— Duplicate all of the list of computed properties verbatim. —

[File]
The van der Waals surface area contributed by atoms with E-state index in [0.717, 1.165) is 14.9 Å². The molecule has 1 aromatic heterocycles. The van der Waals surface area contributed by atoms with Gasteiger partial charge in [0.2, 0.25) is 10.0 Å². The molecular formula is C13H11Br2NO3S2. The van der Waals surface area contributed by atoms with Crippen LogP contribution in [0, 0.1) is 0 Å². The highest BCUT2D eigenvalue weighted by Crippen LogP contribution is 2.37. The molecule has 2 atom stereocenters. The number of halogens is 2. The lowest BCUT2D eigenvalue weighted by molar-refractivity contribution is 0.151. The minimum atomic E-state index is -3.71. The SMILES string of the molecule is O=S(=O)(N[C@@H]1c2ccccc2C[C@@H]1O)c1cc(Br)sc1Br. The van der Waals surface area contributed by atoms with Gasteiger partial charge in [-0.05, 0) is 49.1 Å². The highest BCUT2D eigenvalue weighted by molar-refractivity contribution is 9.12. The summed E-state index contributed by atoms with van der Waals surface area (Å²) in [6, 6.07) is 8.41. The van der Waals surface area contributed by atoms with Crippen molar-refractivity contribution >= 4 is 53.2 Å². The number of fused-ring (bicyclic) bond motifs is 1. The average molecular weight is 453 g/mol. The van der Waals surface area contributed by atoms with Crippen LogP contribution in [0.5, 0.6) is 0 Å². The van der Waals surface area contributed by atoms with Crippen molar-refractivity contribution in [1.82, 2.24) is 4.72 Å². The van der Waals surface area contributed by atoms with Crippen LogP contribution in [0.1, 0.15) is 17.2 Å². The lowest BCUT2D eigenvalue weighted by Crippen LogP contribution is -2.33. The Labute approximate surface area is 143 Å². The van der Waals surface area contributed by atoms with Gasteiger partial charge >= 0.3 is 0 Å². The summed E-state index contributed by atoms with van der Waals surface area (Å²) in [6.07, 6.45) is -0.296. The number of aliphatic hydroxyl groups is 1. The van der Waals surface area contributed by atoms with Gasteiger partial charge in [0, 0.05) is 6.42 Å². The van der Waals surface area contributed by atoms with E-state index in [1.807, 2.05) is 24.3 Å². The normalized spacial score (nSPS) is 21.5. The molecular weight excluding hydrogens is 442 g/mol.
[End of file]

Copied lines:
The van der Waals surface area contributed by atoms with E-state index in [0.717, 1.165) is 14.9 Å². The molecule has 1 aromatic heterocycles. The van der Waals surface area contributed by atoms with Gasteiger partial charge in [0.2, 0.25) is 10.0 Å². The molecular formula is C13H11Br2NO3S2. The van der Waals surface area contributed by atoms with Crippen LogP contribution in [0, 0.1) is 0 Å². The highest BCUT2D eigenvalue weighted by Crippen LogP contribution is 2.37. The molecule has 2 atom stereocenters. The number of halogens is 2. The lowest BCUT2D eigenvalue weighted by molar-refractivity contribution is 0.151. The minimum atomic E-state index is -3.71. The SMILES string of the molecule is O=S(=O)(N[C@@H]1c2ccccc2C[C@@H]1O)c1cc(Br)sc1Br. The van der Waals surface area contributed by atoms with Gasteiger partial charge in [-0.05, 0) is 49.1 Å². The highest BCUT2D eigenvalue weighted by molar-refractivity contribution is 9.12. The summed E-state index contributed by atoms with van der Waals surface area (Å²) in [6, 6.07) is 8.41. The van der Waals surface area contributed by atoms with Crippen molar-refractivity contribution >= 4 is 53.2 Å². The number of fused-ring (bicyclic) bond motifs is 1. The average molecular weight is 453 g/mol. The van der Waals surface area contributed by atoms with Crippen LogP contribution in [0.5, 0.6) is 0 Å². The van der Waals surface area contributed by atoms with Crippen molar-refractivity contribution in [1.82, 2.24) is 4.72 Å². The van der Waals surface area contributed by atoms with Crippen LogP contribution in [0.1, 0.15) is 17.2 Å². The lowest BCUT2D eigenvalue weighted by Crippen LogP contribution is -2.33. The Labute approximate surface area is 143 Å². The van der Waals surface area contributed by atoms with Gasteiger partial charge >= 0.3 is 0 Å². The summed E-state index contributed by atoms with van der Waals surface area (Å²) in [6.07, 6.45) is -0.296. The number of aliphatic hydroxyl groups is 1. The van der Waals surface area contributed by atoms with Gasteiger partial charge in [0, 0.05) is 6.42 Å². The van der Waals surface area contributed by atoms with E-state index in [1.807, 2.05) is 24.3 Å². The normalized spacial score (nSPS) is 21.5. The molecular weight excluding hydrogens is 442 g/mol.